How do you know a dental buyer is the right person to purchase your dental practice?
There is no exact formula, but there are certainly some things to keep in mind when deciding on who should purchase your dental practice. Our dental transition experts, Matt Scherer, Doug Sellan and Adam Goldsmith, share tips and advice for making this decision.
Hello, this is Matt Scherer with PMA Practice Transitions and I have my colleagues, Doug Sellan and Adam Goldsmith on with me. Adam covers Northern Kentucky, Doug, Western Ohio, Northern Kentucky, Columbus west, I guess and south. And I cover the Cleveland area of Western PA and we help dentists transition out of ownership. And today’s topic is how will I know I have the right purchaser? Who wants to tackle that one first? Can you ever know that there’s the right purchaser? Certainly there’s opportunity. When we show a practice for the buyer and the seller obviously to meet each other. We always preach to our sellers, let us handle any questions regarding financials, the appraisal and things like that. You talk clinically with the buyer so that you get a good feel that the buyer can handle the practice clinically for you. And certainly, we give reports that to the buyers to show the buyer what the dentist is currently doing clinically. But do you really ever know that you have the right buyer? Doug, anything?
You’re passing on a legacy and you want to think that your patients and your associates, your employees are going to be well cared for. And you just don’t know if they will deliver the same level of service and compassion that you do. You hope that they do, but at the end of the day, you’re going to transition out of your practice and they’re going to take over. And you really hope that they do the same, if not better. Historically, they do. They do just fine. And do you need to stick around for a short period of time? You can or you can’t, but each transition is different. Today’s buyers come from a variety of backgrounds, cultures, ethnicities, and they deliver a lot more to their patients. And then historically the people who were in your class. So it’s a different world. And I think we just have to adjust to this.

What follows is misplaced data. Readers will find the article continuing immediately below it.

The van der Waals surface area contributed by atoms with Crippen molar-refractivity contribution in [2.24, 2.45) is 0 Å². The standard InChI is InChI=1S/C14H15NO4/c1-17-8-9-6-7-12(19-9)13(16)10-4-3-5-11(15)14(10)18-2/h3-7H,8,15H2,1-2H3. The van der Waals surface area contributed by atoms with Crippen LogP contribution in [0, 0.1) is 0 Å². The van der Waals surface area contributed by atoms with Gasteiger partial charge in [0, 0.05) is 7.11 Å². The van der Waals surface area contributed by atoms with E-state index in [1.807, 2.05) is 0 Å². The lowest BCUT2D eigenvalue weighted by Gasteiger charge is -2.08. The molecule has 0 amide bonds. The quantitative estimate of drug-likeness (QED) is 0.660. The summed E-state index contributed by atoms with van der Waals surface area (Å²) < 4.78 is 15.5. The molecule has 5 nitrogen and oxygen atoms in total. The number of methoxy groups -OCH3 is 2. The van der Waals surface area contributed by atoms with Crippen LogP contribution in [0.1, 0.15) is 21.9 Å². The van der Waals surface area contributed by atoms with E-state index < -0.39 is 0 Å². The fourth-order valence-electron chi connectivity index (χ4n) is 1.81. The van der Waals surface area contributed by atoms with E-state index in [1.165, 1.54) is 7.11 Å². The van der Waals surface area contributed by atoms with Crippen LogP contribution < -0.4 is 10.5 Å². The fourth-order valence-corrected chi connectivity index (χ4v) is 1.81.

Yeah. Adam, when your dad transitioned to his practice, I’m sure you guys had several buyers that came through. How did you guys land on that buyer? Was it just, Hey, they offered the price we wanted, or, I mean, obviously I think from a personality standpoint, it had to make sense somewhat.
Absolutely, and that’s why those initial meetings prior to any sale is so critical, just so that each dentist can feel each other out, make sure that there’s a good rapport, make sure their clinical philosophies are aligned. And that was the case with my father’s transition at the time. the dentist, I had known through other relationships and brought him into the deal and it was, they got along fairly well. And so even though that dentist that purchased the practice, wasn’t actually the one that was practicing at the location. My father felt like he could trust that dentist and that there was a kind of that initial relationship building that went smoothly on the front end.
Right? I always tell my sellers once you sell the practice, unfortunately, it’s not yours anymore. People could put on good fronts and then turn. But I think Doug said it well, most, I would say the majority of the transitions, the buyers, turn out to be stand-up people, it’s very rare that you get that, but then again, it does happen as well. One of the things we do at PMA is we do a pre-contract meeting where we sit down with buyer and seller. It’s just another opportunity to really get to know that person. And certainly, if there’s some uneasiness, it’s just a really good way to, and usually we invite spouses and things like that to those meetings. So that way they can really get to know each other. If you liked this, please visit our website, PMAGroup.net, hit the like button and share the video with your colleagues. Thank you.